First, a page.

Aker Solutions to provide plant for CO2 capture and liquefaction

Twence aims to capture CO2 on a large scale from the flue gases produced by the Energy from Waste (EfW) plant and make it suitable for beneficial use. This CO2 will then no longer be emitted directly into the atmosphere, but reused. Norwegian Aker Solutions has won the tender for this innovative and extensive project and will supply the plant for the CO2 capture and liquefaction process. The contracts for this project have recently been signed.

Luchtfoto Twence 2

Aker Solutions has been developing technology for the capture, utilisation and permanent storage of CO2 since 1996. They have earned a good reputation in this field, particularly in the Norwegian off-shore and cement industries. The technology offered to Twence has been verified for the energy from waste sector and is ready for the market

‘Twence’s confidence in us proves that we are producing an attractive solution for the market,’ says Luis Araujo, CEO of Aker Solutions. ‘We have focused on cutting costs and simplifying CCUS technology. Our goal is to make carbon capture accessible and affordable.’ ‘CO2 capture and reuse are an inevitable step towards achieving climate goals and limiting climate change. Energy from waste companies could play a leading role in that,’ says Marc Kapteijn, Director of Twence. ‘We are happy to have such a reputable partner in this field provide us with an integral part of the solution.’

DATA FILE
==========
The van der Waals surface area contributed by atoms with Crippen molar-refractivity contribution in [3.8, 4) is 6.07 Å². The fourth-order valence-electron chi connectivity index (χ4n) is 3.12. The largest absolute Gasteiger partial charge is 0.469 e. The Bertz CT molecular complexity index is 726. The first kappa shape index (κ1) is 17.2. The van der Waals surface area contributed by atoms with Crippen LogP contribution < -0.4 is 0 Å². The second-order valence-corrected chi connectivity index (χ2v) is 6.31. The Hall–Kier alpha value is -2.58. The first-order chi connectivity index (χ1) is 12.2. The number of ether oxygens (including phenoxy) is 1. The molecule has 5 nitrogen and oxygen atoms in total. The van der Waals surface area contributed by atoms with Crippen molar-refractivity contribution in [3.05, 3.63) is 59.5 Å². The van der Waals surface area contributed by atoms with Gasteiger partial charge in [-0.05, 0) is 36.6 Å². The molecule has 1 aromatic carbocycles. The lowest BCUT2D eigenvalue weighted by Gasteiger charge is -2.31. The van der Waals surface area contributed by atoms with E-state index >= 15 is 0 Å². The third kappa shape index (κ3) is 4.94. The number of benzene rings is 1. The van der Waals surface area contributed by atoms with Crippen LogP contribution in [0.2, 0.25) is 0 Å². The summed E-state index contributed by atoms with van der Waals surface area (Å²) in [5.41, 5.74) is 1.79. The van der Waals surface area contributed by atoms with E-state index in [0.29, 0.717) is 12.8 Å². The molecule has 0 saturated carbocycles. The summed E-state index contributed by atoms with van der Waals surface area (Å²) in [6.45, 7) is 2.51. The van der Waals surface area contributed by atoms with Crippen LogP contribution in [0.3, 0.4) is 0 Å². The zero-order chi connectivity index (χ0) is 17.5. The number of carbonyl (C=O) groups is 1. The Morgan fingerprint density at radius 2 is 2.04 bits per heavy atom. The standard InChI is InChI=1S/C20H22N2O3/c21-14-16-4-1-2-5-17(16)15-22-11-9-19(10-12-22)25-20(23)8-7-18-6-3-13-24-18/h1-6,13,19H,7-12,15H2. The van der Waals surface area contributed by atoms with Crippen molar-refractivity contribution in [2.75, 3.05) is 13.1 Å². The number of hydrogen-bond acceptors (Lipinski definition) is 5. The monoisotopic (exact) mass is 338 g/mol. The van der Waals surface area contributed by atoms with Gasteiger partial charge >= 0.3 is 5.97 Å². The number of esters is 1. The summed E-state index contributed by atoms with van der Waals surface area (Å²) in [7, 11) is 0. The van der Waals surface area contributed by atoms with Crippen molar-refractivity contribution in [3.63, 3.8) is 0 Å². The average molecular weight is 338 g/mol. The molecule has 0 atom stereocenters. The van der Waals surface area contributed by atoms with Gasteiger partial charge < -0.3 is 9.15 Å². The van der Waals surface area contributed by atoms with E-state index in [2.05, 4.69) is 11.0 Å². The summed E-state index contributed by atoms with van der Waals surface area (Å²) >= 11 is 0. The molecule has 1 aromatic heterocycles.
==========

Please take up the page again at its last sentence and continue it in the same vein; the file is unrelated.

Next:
The intention is to capture 100,000 tons of CO2 annually from spring 2021. The captured and liquefied CO2 will be transported to customers by tankers. There is an increasing demand for CO2 for various beneficial applications. CO2 is already immediately applicable as ‘fertilisation’ in greenhouse horticulture, which means that this sector can switch to clean energy sources. Currently, greenhouse growers are still using CO2 that is released when they burn natural gas in their greenhouse boilers. If they can buy CO2 from external sources, they can then switch to renewable energy sources, such as geothermal energy.

In the longer term, CO2 recovery offers interesting opportunities for recovering carbon and using it as a basic raw material for the chemical industry. This industry is also looking for sustainable alternatives for oil and natural gas and there is a need for effective storage of renewable energy (solar and wind energy). CO2, in combination with hydrogen, offers possibilities in this respect. In addition, there are various known applications, such as the use of liquid CO2 as a coolant in the transport of perishable goods, or the application of CO2 in the packaging of vegetables.